Thursday, April 23, 2015

There’s Reason to Look Out for Increased Mining M&A’s, explains Randy Reichert

In 2011, The Globe and Mail published an article that prepared investors for a different kind of “gold frenzy”.  The form of this “frenzy” was namely a dramatic increase in merger and acquisitions in the mining space coming into the latter half of 2011 and into 2012.

In 2011, gold was enjoying a strong bull market, with gold prices peaking in August 2011 at a record price of above $1,900 an ounce.

Skip ahead to 2015 and gold producers and gold bugs are now clamoring for anything above the psychological price point of $1,200 an ounce. Can you imagine their delight if gold returned to $1,800 or $1,900?

But, that’s beside the point.  In 2011, gold prices were high, the precious metals sector was strong and The Globe and Mail article was prescient in predicting that acquisitions would be particularly prominent that year. 

No doubt because of strong metal prices, 2011 saw a dramatic uptick in mergers and acquisitions in the resource space.

In fact, there were so many m&a’s in 2011, that at the end of the year,
Mining.com called 2011 the “Year of the Deal”.  Some statistics warrant attention.  In 2011, Ernst & Young reported that 779 deals worth roughly $132 billion in total value were completed from January to October 2011. 

2011 was the "Year of the Deal" in the resources
industry.  Will 2015 be the same?

Compare that number to 2014, which as Ernst and Young pointed out was the fourth consecutive of decreasing mergers and acquisitions, with 2014 coming in at $44.6 billion in total m&a activity value.

So, where does this leave us today? 

Here’s what we know.

Prices of precious metals still remain low, having frustratingly hovered at the $1,200 price point for several months now.

Private equity remains at arm’s length from the mining space (as some media outlets claim, private equity can’t run away fast enough from the mining industry).

There still remains a great deal of uncertainty as to where commodity prices are heading for the rest of the year.

But still, despite all the uncertainty in the sector, despite the low prices, many analysts and mining executives are preparing themselves for a resurgence of mergers and acquisitions in 2015.    

In 2011 and 2012 and during other periods of m&a resurgence, high commodity prices and easy access to private equity were the engines that inspired acquisition activity.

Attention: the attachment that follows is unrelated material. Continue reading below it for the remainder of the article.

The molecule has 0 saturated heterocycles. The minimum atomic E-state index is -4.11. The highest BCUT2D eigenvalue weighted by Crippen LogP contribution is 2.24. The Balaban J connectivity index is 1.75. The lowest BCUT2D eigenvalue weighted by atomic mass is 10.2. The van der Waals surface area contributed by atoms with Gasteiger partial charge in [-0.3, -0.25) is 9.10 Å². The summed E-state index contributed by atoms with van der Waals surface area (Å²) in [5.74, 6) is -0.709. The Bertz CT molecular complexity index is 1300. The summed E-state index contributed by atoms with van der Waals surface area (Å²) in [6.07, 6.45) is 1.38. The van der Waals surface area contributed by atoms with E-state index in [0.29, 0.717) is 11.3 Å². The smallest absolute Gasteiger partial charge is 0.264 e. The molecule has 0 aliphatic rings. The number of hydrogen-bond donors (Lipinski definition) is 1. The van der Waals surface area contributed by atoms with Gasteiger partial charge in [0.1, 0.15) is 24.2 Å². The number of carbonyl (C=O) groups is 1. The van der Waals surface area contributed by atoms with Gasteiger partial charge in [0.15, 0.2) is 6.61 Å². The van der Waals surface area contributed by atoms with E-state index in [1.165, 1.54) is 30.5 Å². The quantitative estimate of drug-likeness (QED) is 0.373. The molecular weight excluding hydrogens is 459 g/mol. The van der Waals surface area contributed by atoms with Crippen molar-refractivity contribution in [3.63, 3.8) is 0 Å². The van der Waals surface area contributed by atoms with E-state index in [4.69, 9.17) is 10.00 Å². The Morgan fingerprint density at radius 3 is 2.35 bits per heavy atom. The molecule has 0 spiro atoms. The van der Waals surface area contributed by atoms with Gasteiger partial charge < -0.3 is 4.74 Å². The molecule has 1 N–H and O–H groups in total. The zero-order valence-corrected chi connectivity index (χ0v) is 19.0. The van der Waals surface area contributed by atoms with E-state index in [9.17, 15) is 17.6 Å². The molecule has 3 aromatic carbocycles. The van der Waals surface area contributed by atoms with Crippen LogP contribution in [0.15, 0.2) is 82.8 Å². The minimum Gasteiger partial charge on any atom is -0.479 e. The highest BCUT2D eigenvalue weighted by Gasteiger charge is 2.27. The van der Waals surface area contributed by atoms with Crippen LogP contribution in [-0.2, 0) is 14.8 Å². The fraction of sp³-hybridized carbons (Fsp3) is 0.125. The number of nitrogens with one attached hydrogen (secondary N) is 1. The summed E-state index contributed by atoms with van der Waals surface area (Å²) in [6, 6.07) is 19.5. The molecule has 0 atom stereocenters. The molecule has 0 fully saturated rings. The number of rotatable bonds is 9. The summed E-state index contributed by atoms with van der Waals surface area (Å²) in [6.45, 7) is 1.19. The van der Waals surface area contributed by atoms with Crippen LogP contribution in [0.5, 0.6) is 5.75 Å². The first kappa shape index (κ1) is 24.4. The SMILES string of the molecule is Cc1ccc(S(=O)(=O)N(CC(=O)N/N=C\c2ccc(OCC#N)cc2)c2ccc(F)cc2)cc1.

But, today’s mining environment is a different animal.  In turn, there are different reasons why insiders are expecting more acquisitions this year.

In a recent MiningFeeds cover, Andrew Pollard, a mining executive recruiter, highlighted a point that’s been less covered than others – namely, that major miners, and in some cases juniors, are not only beginning to suffer from a lack of reserves, they are also facing a shortage of talent.  In the article, Pollard elaborates that a 2014 Marketing Resource Group survey showed that 39% of mining executives plan to retire from full-time employment over the next four years.

That’s an incredibly sizable loss, and Pollard and others believe that one way miners will be replenishing their ranks is through increased merger and acquisition activity.

Of course, the elephant in the room is the diminishing reserves at many major mining companies.  It’s been mentioned a number of times over the past several months, but it bares repeating – miners, particularly gold producers, are at their lowest reserves in years.  There are two ways that miners can replenish their reserves – either by finding and building up new mines (something which is clearly capital and investment intensive, not to mention risky), or acquiring juniors that have quality product and strong financials.

Merging and acquiring a junior is what many analysts predict major miners will do over the next year or two.

But, in order to attract attention, in order to attract some sort of merger or acquisition opportunity, junior miners need to have their financials in order, mining consultant Randy Reichert points out.

“Acquiring or merging with another miner carries with it risk.  Clearly, majors want to limit their risk as much as possible.” 

Randy Reichert continues, “That’s why majors are on the lookout for companies that show high-quality product, that ideally have their mine feasibility completed, that, even better, are fully permitted and that are not carrying a load of debt or a high CAPEX ...  These are the companies that will be first in line when it comes to being acquired.”

When it comes to M&As this year, Randy Reichert
sees juniors that have little debt and quality product
as prime takeover targets.
Besides diminishing reserves, there are other economic bullets that are pointing toward increased mining acquisition activity this year.  Having sat on the sidelines for several years, many majors have an excess of cash on their books that would be perfect for scooping up a junior.  Given the low commodity prices, acquiring a junior at a discount rate would be seen as a perfect opportunity for a major mining company.

Randy Reichert adds, “At this moment, the resource market seems to be primed for some resurgence.  I think those junior mining companies that prepare themselves for a new bull market over the next several years will do very well.”


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